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Details of Grant 

EPSRC Reference: EP/E003281/1
Title: FTIR Spectroscopic Imaging Applied to Atherosclerosis
Principal Investigator: Kazarian, Professor SG
Other Investigators:
Weinberg, Professor PD
Researcher Co-Investigators:
Project Partners:
Department: Department of Chemical Engineering
Organisation: Imperial College London
Scheme: Standard Research
Starts: 15 March 2007 Ends: 14 March 2009 Value (£): 188,186
EPSRC Research Topic Classifications:
Analytical Science Med.Instrument.Device& Equip.
EPSRC Industrial Sector Classifications:
Healthcare
Related Grants:
Panel History:  
Summary on Grant Application Form
The programme of work will develop the application of Fourier Transform infrared (FTIR) imaging to atherosclerosis. FTIR imaging can be thought of as chemical photography whereby each pixel within an image corresponds to a complete FTIR spectrum that reflects the chemical composition at that point. FTIR imaging has enabled us to generate chemical images of healthy and atherosclerotic arterial tissue based on the absorbance of IR bands that correspond to specific lipid and protein components within the sample. Our preliminary work has already demonstrated the feasibility of using Attenuated Total Reflectance (ATR)-FTIR spectroscopic imaging for studying arteries and atherosclerotic plaques. The enhanced spatial resolution that was achieved with micro ATR imaging (ca. 3 microns) will be used to analyse arterial samples in greater spatial and chemical detail, whilst the use of artificial neural networks and/or clustering analysis for multivariate treatment of imaging data will allow greater discrimination of different chemical species. We also aim to build a system that will enable us to use macro ATR-FTIR imaging to directly measure diffusion of model drug molecules and native lipoproteins into and across samples of arterial wall from the distribution of drug and characteristic lipoprotein IR bands at different timepoints. The data obtained will define the partitioning and spatial distribution of drugs in arterial samples. The ability to chemically image microscopic histological components within the plaque is an invaluable tool in order to further the understanding of the role lipoproteins and drugs play in disease progression and/or regression.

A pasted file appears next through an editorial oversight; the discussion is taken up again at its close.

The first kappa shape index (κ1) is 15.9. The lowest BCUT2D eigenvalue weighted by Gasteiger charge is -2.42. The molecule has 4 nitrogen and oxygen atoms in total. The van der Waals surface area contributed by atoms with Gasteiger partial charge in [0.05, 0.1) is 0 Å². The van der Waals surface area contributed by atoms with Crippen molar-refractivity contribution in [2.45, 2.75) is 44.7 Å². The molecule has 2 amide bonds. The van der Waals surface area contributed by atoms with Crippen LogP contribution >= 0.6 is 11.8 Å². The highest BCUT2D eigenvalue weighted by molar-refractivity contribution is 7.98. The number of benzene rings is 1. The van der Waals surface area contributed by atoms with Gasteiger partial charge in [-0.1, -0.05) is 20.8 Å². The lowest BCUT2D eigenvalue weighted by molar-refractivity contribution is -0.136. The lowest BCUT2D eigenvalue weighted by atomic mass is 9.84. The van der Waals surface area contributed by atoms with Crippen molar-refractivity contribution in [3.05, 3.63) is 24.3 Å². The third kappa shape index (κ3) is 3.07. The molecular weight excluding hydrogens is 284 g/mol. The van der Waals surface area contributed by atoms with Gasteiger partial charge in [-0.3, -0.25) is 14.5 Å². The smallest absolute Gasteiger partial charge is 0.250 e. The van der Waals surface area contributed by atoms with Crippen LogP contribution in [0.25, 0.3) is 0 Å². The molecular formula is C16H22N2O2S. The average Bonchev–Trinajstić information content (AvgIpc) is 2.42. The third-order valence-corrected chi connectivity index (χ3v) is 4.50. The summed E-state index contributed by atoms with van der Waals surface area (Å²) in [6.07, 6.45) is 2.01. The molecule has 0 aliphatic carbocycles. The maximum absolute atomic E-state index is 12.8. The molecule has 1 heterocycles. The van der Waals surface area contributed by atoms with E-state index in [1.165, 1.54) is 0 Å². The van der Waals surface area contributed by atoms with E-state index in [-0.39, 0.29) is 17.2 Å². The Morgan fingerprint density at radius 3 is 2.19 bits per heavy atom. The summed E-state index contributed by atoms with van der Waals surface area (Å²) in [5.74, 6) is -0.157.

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Organisation Website: http://www.imperial.ac.uk